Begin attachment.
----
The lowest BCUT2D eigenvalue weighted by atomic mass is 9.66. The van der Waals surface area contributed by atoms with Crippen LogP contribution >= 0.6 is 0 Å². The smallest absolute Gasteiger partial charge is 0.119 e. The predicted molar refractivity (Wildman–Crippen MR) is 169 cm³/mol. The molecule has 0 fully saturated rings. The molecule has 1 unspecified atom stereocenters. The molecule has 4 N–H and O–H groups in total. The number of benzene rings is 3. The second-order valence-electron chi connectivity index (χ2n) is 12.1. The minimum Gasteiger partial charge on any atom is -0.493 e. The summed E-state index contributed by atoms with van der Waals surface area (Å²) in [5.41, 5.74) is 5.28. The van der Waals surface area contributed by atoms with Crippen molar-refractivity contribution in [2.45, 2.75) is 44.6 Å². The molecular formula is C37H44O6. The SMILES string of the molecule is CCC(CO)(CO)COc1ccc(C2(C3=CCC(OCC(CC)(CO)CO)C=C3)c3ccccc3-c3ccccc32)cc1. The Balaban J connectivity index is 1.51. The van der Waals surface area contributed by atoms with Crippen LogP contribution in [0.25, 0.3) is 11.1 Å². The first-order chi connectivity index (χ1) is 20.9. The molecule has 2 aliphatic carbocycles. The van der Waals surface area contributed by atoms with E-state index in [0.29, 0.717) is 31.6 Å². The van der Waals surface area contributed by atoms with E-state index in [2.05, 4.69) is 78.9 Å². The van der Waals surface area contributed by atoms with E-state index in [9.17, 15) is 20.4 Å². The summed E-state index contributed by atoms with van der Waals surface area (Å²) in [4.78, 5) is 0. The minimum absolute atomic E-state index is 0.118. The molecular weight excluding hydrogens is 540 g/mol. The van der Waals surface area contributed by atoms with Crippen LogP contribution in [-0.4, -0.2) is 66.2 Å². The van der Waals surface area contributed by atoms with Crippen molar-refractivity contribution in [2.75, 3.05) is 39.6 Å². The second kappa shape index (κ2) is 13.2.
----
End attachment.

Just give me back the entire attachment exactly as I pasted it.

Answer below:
The lowest BCUT2D eigenvalue weighted by atomic mass is 9.66. The van der Waals surface area contributed by atoms with Crippen LogP contribution >= 0.6 is 0 Å². The smallest absolute Gasteiger partial charge is 0.119 e. The predicted molar refractivity (Wildman–Crippen MR) is 169 cm³/mol. The molecule has 0 fully saturated rings. The molecule has 1 unspecified atom stereocenters. The molecule has 4 N–H and O–H groups in total. The number of benzene rings is 3. The second-order valence-electron chi connectivity index (χ2n) is 12.1. The minimum Gasteiger partial charge on any atom is -0.493 e. The summed E-state index contributed by atoms with van der Waals surface area (Å²) in [5.41, 5.74) is 5.28. The van der Waals surface area contributed by atoms with Crippen molar-refractivity contribution in [2.45, 2.75) is 44.6 Å². The molecular formula is C37H44O6. The SMILES string of the molecule is CCC(CO)(CO)COc1ccc(C2(C3=CCC(OCC(CC)(CO)CO)C=C3)c3ccccc3-c3ccccc32)cc1. The Balaban J connectivity index is 1.51. The van der Waals surface area contributed by atoms with Crippen LogP contribution in [0.25, 0.3) is 11.1 Å². The first-order chi connectivity index (χ1) is 20.9. The molecule has 2 aliphatic carbocycles. The van der Waals surface area contributed by atoms with E-state index in [0.29, 0.717) is 31.6 Å². The van der Waals surface area contributed by atoms with E-state index in [2.05, 4.69) is 78.9 Å². The van der Waals surface area contributed by atoms with E-state index in [9.17, 15) is 20.4 Å². The summed E-state index contributed by atoms with van der Waals surface area (Å²) in [4.78, 5) is 0. The minimum absolute atomic E-state index is 0.118. The molecular weight excluding hydrogens is 540 g/mol. The van der Waals surface area contributed by atoms with Crippen LogP contribution in [-0.4, -0.2) is 66.2 Å². The van der Waals surface area contributed by atoms with Crippen molar-refractivity contribution in [2.75, 3.05) is 39.6 Å². The second kappa shape index (κ2) is 13.2.